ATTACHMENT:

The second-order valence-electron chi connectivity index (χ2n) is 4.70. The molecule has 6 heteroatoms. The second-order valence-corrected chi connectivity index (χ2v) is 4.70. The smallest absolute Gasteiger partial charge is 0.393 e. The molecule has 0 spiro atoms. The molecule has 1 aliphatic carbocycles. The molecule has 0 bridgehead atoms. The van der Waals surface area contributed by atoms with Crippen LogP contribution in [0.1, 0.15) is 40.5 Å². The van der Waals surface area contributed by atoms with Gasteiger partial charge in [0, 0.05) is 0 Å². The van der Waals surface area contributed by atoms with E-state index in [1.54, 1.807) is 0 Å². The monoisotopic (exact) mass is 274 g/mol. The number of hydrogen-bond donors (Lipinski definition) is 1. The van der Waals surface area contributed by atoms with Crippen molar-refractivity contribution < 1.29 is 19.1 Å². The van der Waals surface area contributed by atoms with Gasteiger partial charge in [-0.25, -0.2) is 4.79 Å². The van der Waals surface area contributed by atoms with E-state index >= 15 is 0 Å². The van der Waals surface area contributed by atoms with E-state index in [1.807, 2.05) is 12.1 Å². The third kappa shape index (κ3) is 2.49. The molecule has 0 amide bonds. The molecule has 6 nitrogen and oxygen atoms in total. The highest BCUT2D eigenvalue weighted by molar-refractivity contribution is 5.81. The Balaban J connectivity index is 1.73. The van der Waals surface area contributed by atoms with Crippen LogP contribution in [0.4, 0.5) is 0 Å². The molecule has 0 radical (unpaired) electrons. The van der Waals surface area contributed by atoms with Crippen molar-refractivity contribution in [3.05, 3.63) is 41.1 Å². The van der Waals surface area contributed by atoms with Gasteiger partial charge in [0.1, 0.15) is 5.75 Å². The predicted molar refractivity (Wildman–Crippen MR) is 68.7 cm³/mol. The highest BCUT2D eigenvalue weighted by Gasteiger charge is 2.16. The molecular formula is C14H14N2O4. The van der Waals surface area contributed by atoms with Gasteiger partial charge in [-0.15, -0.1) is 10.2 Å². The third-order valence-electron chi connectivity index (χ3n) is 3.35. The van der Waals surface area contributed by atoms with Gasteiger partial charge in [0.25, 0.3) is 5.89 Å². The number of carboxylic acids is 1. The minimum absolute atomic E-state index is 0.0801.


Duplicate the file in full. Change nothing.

The second-order valence-electron chi connectivity index (χ2n) is 4.70. The molecule has 6 heteroatoms. The second-order valence-corrected chi connectivity index (χ2v) is 4.70. The smallest absolute Gasteiger partial charge is 0.393 e. The molecule has 0 spiro atoms. The molecule has 1 aliphatic carbocycles. The molecule has 0 bridgehead atoms. The van der Waals surface area contributed by atoms with Crippen LogP contribution in [0.1, 0.15) is 40.5 Å². The van der Waals surface area contributed by atoms with Gasteiger partial charge in [0, 0.05) is 0 Å². The van der Waals surface area contributed by atoms with E-state index in [1.54, 1.807) is 0 Å². The monoisotopic (exact) mass is 274 g/mol. The number of hydrogen-bond donors (Lipinski definition) is 1. The van der Waals surface area contributed by atoms with Crippen molar-refractivity contribution < 1.29 is 19.1 Å². The van der Waals surface area contributed by atoms with Gasteiger partial charge in [-0.25, -0.2) is 4.79 Å². The van der Waals surface area contributed by atoms with E-state index >= 15 is 0 Å². The van der Waals surface area contributed by atoms with E-state index in [1.807, 2.05) is 12.1 Å². The third kappa shape index (κ3) is 2.49. The molecule has 0 amide bonds. The molecule has 6 nitrogen and oxygen atoms in total. The highest BCUT2D eigenvalue weighted by molar-refractivity contribution is 5.81. The Balaban J connectivity index is 1.73. The van der Waals surface area contributed by atoms with Crippen LogP contribution in [0.4, 0.5) is 0 Å². The molecule has 0 radical (unpaired) electrons. The van der Waals surface area contributed by atoms with Crippen molar-refractivity contribution in [3.05, 3.63) is 41.1 Å². The van der Waals surface area contributed by atoms with Gasteiger partial charge in [0.1, 0.15) is 5.75 Å². The predicted molar refractivity (Wildman–Crippen MR) is 68.7 cm³/mol. The highest BCUT2D eigenvalue weighted by Gasteiger charge is 2.16. The molecular formula is C14H14N2O4. The van der Waals surface area contributed by atoms with Gasteiger partial charge in [-0.15, -0.1) is 10.2 Å². The third-order valence-electron chi connectivity index (χ3n) is 3.35. The van der Waals surface area contributed by atoms with Gasteiger partial charge in [0.25, 0.3) is 5.89 Å². The number of carboxylic acids is 1. The minimum absolute atomic E-state index is 0.0801.